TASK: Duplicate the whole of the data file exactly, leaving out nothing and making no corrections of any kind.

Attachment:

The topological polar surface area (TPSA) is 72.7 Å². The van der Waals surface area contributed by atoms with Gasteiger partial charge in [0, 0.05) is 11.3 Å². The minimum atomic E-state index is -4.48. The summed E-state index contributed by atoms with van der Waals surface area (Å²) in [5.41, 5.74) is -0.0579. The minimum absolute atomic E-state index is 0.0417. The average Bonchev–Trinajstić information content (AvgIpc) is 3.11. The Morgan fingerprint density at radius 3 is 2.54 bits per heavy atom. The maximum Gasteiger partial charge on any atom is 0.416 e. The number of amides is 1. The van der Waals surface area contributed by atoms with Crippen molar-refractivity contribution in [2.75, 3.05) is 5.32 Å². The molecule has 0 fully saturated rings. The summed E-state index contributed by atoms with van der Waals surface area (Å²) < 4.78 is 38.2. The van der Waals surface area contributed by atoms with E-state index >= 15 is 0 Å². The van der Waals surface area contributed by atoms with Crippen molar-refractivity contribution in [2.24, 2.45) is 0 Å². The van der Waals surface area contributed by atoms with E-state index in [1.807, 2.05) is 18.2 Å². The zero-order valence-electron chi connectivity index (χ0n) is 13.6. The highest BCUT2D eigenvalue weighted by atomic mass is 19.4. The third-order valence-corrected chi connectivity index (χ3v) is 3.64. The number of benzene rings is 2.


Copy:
The topological polar surface area (TPSA) is 72.7 Å². The van der Waals surface area contributed by atoms with Gasteiger partial charge in [0, 0.05) is 11.3 Å². The minimum atomic E-state index is -4.48. The summed E-state index contributed by atoms with van der Waals surface area (Å²) in [5.41, 5.74) is -0.0579. The minimum absolute atomic E-state index is 0.0417. The average Bonchev–Trinajstić information content (AvgIpc) is 3.11. The Morgan fingerprint density at radius 3 is 2.54 bits per heavy atom. The maximum Gasteiger partial charge on any atom is 0.416 e. The number of amides is 1. The van der Waals surface area contributed by atoms with Crippen molar-refractivity contribution in [2.75, 3.05) is 5.32 Å². The molecule has 0 fully saturated rings. The summed E-state index contributed by atoms with van der Waals surface area (Å²) < 4.78 is 38.2. The van der Waals surface area contributed by atoms with E-state index >= 15 is 0 Å². The van der Waals surface area contributed by atoms with Crippen molar-refractivity contribution in [2.24, 2.45) is 0 Å². The van der Waals surface area contributed by atoms with E-state index in [1.807, 2.05) is 18.2 Å². The zero-order valence-electron chi connectivity index (χ0n) is 13.6. The highest BCUT2D eigenvalue weighted by atomic mass is 19.4. The third-order valence-corrected chi connectivity index (χ3v) is 3.64. The number of benzene rings is 2.